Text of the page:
Hand-made Nihilism [2020-06-30]There has always been a close connection between the walled noise scene, and various themes/ obsessions- be it nihilism, giallo/ cult films, true crime, grim nature, etc. Sometimes the low-fi/ nihilistic artiness of the walled noise genre has been expressed through releases packaging, and one of the more recently label to focus in on the more arty presentation is Bangkok based Perpetual Abjection- the label started in 2017, and has so far put out eighteen releases- each of which features a distinctive, & at times lo-fi elaborately presentation. We tracked down the label's owner Polwach Beokhaimook- who kindly gave us an email interview discussing the label, and his own wall noise project Unsignified Death that creates an often crude & industrialized take on the genre.
M[m]: Please talk about how/when you got into more extreme music-then- sound? And when did you first become aware of the walled noise genre, and was there anyone release that really got you into the form?
Polwach It was around 18-19 years ago when I was like 12-13 when my friends introduced nu-metal bands like Limp Bizkit and Slipknot. I got hooked and been fascinated with the heavier side of music. I had then been searching for heavier sound since then to a point I discovered melodic death metal like Children of Bodom and then death metal Cannibal Corpse. I then found more extreme genres and sub-genres. Gradually perceiving and understanding the concepts of extreme/metal music, I ended up being obsessed with brutal death metal, grindcore, goregrind, death metal, and black metal.
Speaking of noise and experimental music, I got into noise and experimental music through gorenoise which is a mix between noise and goregrind. I found projects like Urinefestival, Biocyst, Tumour, Vomitoma, Black Mold Phallanx, Omphalectoicxanthopsia, Urinary Tract Infection from Severe Pus Clots, Black Putrefaction, and Sexchange. Also, through noisecore bands like Deche-Charge, Seven Minutes of Nausea, Penis Enlargement, and Zombie Militia. I was amazed by how ugly and improvisational they were. Thanks to the label Splatterfuck Tapes and MySpace. I then found harsh noise through bands like Torturing Nurse, Napalmed, Masonna, Merzbow, and Hanatarash. At first, I couldnít enjoy it at all but for some reason, I became more interested in it and more obsessed with it. I remember watching a live performance by Torturing Nurse and that Napalmed live at Obscene Extreme Festival videos on YouTube and falling in love with them.
Then finally I found Vomir. Same goes with harsh noise, I didnít understand it at first but then I became more and more absorbed in it and it went downhill from there. I canít remember exactly when but Iíd say around 2011-2012. Old acts like Placenta Lyposuction, The Cherry Point, Dead Body Collection, Fukte, A View from Nihil, The Rita, and Werewolf Jerusalem, and also The HNW Graveyard Blogger had me searching for more walls. There were many releases that got me into the form. Night of The Bloody Tapes by The Cherry Point and Proanomie by Vomir were some that really impressed me.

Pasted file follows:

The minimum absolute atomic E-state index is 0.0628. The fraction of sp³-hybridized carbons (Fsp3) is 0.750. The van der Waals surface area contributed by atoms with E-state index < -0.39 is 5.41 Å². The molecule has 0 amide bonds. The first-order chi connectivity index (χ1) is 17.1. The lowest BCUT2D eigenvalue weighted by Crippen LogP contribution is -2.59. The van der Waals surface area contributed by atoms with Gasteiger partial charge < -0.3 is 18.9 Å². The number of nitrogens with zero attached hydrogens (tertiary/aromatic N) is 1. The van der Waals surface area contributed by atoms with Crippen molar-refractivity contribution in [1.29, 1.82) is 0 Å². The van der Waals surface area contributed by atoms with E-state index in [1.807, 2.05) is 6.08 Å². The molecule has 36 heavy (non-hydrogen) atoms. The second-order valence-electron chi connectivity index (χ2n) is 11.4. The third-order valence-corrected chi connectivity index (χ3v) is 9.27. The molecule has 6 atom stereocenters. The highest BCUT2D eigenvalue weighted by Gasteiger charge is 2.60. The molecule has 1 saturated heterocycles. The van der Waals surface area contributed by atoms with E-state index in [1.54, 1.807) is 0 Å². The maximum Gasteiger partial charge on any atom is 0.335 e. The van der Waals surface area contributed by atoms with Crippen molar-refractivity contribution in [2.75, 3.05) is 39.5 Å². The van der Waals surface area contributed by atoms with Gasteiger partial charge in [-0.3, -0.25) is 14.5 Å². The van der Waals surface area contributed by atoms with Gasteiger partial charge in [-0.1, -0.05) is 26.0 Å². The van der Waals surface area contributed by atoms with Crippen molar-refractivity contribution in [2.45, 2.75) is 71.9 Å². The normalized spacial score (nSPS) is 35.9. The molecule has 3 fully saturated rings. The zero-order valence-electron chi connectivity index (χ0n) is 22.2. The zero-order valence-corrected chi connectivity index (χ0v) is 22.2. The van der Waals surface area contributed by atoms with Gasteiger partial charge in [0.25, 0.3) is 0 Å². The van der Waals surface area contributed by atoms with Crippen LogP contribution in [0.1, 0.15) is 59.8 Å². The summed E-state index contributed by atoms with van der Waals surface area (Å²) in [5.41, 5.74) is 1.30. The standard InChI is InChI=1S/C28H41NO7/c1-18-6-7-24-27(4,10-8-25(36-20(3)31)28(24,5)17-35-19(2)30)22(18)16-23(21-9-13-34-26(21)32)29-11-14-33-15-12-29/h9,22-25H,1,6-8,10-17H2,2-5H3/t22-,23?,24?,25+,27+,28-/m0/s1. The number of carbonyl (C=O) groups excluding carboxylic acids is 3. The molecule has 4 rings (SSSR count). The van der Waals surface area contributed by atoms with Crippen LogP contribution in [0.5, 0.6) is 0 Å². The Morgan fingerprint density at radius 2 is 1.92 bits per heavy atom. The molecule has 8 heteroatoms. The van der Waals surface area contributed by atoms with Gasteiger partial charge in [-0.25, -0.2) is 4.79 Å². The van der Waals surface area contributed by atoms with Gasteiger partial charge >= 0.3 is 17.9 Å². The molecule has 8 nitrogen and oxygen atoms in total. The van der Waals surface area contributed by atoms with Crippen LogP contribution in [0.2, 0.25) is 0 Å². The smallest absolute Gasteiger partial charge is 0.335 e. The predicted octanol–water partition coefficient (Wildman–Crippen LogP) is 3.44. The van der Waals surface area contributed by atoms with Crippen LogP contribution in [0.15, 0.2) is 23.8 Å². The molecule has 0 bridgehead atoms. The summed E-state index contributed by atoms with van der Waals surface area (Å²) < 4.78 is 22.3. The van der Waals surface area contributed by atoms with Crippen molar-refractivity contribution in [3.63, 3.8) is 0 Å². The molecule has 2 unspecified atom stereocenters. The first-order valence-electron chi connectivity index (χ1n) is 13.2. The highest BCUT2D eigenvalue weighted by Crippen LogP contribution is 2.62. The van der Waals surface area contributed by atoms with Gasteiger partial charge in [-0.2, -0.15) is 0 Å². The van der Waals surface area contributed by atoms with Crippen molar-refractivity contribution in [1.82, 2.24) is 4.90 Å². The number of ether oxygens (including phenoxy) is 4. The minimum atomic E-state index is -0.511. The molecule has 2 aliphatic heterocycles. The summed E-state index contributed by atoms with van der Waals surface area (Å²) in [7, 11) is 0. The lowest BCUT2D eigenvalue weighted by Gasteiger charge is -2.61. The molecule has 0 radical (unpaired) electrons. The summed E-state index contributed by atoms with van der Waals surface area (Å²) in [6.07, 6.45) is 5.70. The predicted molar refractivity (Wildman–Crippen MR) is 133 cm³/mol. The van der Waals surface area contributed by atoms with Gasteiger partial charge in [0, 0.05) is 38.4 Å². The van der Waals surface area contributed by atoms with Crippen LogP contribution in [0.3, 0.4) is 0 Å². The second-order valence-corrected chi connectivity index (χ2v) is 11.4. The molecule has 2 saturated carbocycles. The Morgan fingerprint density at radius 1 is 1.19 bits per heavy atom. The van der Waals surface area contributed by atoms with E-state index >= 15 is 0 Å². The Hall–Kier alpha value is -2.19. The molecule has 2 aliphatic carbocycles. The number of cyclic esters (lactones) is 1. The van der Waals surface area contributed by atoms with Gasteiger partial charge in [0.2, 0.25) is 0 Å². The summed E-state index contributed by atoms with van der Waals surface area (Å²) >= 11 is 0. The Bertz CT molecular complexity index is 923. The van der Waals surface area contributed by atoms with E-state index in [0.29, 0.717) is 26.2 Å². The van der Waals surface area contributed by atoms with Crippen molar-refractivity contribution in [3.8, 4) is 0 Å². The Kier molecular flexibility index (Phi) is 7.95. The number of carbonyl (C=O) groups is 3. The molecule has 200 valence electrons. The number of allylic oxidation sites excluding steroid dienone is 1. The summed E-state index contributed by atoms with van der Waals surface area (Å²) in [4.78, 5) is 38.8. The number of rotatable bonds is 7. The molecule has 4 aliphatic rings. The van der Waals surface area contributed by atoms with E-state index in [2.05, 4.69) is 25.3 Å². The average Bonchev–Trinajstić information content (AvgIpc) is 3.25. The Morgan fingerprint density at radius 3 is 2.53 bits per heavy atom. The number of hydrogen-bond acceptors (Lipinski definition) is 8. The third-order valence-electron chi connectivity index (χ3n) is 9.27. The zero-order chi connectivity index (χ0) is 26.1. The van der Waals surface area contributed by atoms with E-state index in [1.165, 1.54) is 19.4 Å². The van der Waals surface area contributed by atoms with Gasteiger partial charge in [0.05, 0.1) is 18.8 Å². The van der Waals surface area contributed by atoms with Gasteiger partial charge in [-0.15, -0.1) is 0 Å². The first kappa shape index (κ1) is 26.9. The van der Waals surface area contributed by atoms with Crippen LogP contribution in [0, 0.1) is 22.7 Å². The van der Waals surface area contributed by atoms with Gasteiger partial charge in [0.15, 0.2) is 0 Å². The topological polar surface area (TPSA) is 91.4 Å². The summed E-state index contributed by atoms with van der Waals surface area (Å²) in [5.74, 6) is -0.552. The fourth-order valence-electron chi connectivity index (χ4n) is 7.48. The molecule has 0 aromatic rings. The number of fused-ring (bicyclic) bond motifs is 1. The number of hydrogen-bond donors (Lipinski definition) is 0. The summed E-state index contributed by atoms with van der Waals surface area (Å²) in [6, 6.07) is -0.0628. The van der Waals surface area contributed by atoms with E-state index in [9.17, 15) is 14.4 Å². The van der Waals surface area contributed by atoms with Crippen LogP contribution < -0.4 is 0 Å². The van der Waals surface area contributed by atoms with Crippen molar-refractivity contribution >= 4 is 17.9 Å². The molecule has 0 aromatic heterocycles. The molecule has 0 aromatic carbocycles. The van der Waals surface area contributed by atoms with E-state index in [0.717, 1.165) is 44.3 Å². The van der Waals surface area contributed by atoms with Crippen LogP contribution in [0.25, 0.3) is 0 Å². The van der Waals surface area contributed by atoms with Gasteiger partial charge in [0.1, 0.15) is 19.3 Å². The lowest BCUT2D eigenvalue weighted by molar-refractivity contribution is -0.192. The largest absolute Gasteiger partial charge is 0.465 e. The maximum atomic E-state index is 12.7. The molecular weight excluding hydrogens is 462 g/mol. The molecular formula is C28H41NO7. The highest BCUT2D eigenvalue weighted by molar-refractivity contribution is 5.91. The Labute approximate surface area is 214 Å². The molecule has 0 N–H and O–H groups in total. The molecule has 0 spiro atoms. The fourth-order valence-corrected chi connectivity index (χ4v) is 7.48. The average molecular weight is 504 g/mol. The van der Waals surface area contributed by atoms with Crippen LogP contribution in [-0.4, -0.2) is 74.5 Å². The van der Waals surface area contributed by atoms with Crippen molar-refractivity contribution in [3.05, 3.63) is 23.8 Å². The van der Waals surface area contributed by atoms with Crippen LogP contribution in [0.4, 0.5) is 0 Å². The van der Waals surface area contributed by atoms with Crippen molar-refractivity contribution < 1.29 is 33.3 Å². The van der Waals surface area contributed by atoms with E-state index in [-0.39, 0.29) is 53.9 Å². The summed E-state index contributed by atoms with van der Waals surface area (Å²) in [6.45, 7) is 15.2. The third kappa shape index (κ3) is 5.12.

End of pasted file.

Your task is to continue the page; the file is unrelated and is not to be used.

M[m]: In 2017 you set up Perpetual Abjection - your label that focuses limited run arty packaged walled-noise release. How & when did the idea of the label come about, and how did you select the label's name?
Polwach In 2017, I was like ďitís time to combine 2 things I love together (harsh noise wall and special packaging and release them.Ē I created its Facebook page, but didnít release anything under it within the year yet (I still donít know why. Maybe too busy with other projects and personal stuff. Maybe too lazy haha.)
About the name, Iíd always been intrigued by the psychoanalyrical theory/concept/philosophy of abjection created by Julia Kristeva. Found it in a cinema course when I was doing my bachelor's degree, analyzing the abjection of Regan in the film Exorcist. I wanted the label name to be unique and bizarre so I came up with it.
M[m]: You mentioned doing a bachelor's degree-what was this in?
Polwach Bachelor of Arts. I took a major in Cinema Studies and a minor in Media and Communication. The major focused on theories and the history of films. In a course, horror film was a part of it and abjection was one of the academic theories analyzed. I like it so much, even chose it as the main subject on my thesis when I did my masterís degree. Applied it on some lyrics of my bands as well
M[m]: What made you want to focus on the more arty look to your releases? And why so far have you only released CDR? ...and what do you like about this format?